Direct communication appreciated


Airport delays are as much a part of life as flat tires, stumped toes and other non-pleasantries. So I’m not whining.

Neither am I dissing the airlines or airport personnel. My safety is in their hands and I’m grateful for every effort they make to ensure that.

Weather is beyond anyone’s control and one snafu in one city can have a domino effect for several airports. It’s just one of those things.

Also, I’m grateful for the keen-eyed mechanic who spotted the fuel leak just before my flight was to take off this week — even if it caused havoc with my schedule.

Whether a flight delay or any other situation in life, my appreciation for direct communication is high.

A few weeks ago, the Delta flight I was scheduled on was delayed by a wiring problem related to the “black box” data recorder. The pilot was exemplary in his communication approach.

The captain came to the gate and announced directly to the passengers the cause of the delay. He informed us that: (1) the wiring problem had nothing to do with the safe operation of the plane; (2) FFA regulations forbid flying without the device working properly; (3) the time it takes to find and fix a wiring problem is unpredictable; (4) breathing down the mechanic’s neck while troubleshooting doesn’t speed up the process; and (5) he will keep us posted on further developments.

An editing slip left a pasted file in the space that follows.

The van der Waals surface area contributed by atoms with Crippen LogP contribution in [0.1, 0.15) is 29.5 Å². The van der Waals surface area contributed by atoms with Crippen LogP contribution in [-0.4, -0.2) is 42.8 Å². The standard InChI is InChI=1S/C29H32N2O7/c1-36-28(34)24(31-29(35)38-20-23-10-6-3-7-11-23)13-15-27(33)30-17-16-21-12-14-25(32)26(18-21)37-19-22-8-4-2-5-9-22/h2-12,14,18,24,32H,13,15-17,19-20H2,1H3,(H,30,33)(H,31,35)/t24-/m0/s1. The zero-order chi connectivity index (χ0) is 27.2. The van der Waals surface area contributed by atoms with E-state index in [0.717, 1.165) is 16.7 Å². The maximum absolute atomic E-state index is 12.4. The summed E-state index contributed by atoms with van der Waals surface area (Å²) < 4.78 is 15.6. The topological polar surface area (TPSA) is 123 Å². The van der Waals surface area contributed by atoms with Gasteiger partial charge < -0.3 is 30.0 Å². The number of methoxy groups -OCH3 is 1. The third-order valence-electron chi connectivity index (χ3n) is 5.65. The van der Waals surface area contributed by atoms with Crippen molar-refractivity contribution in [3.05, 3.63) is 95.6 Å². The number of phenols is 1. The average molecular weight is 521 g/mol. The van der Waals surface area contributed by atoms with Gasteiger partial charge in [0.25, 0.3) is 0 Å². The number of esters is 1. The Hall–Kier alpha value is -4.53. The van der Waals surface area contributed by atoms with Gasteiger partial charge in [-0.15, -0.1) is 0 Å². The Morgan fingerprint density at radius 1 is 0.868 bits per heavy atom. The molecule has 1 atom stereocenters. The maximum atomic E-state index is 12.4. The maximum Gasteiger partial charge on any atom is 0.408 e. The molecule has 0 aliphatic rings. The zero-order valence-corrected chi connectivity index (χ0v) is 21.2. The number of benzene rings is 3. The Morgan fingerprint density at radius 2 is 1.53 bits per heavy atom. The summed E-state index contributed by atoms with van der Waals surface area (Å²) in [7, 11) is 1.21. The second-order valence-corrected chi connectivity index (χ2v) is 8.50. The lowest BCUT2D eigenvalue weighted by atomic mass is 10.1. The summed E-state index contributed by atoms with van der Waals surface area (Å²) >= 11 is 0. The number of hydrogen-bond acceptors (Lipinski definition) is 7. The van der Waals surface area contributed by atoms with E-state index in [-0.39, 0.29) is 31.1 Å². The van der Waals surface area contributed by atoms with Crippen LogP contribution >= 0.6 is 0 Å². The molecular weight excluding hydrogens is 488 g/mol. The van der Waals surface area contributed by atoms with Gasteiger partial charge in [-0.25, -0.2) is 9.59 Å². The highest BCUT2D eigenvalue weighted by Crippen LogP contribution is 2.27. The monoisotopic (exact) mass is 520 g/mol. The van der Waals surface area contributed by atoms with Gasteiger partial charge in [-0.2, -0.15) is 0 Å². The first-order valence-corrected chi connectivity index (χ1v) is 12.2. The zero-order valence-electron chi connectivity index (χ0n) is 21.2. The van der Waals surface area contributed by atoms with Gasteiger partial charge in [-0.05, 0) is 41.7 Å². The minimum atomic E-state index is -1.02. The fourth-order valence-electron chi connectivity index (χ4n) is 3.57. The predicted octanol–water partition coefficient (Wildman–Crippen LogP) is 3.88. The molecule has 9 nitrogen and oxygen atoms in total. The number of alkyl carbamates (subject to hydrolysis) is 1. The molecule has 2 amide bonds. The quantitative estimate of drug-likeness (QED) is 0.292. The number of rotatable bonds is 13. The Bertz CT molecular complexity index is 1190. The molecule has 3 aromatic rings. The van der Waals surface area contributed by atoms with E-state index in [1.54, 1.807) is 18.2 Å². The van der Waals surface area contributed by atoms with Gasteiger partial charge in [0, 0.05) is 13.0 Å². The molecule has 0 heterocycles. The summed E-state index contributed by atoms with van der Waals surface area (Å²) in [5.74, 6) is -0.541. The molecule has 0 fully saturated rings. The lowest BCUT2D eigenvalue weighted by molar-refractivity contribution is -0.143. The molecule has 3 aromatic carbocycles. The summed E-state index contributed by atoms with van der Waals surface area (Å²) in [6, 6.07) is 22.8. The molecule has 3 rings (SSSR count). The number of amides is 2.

While the delay was still a delay, it felt better knowing the details and feeling confident that someone was giving the situation good attention. The gracious pilot even remained at the desk to answer repeated stupid questions. (Stupid questions, in this case, included those he had just answered and the ones asking if we will be flying on an unsafe aircraft.)

Hearing the latter a few too many times, he took to the microphone and explained: “Folks, don’t worry. I would never fly an unsafe plane. I don’t have a parachute either.”

His patience, humor and concern were appreciated. Most of all, being in-the-know (through constant updates) was appreciated.

In the lingo of my upbringing, “don’t beat around the bush.” Like Detective Joe Friday, all we want is the facts.

There is something to be said about straight talk — regardless of the situation.

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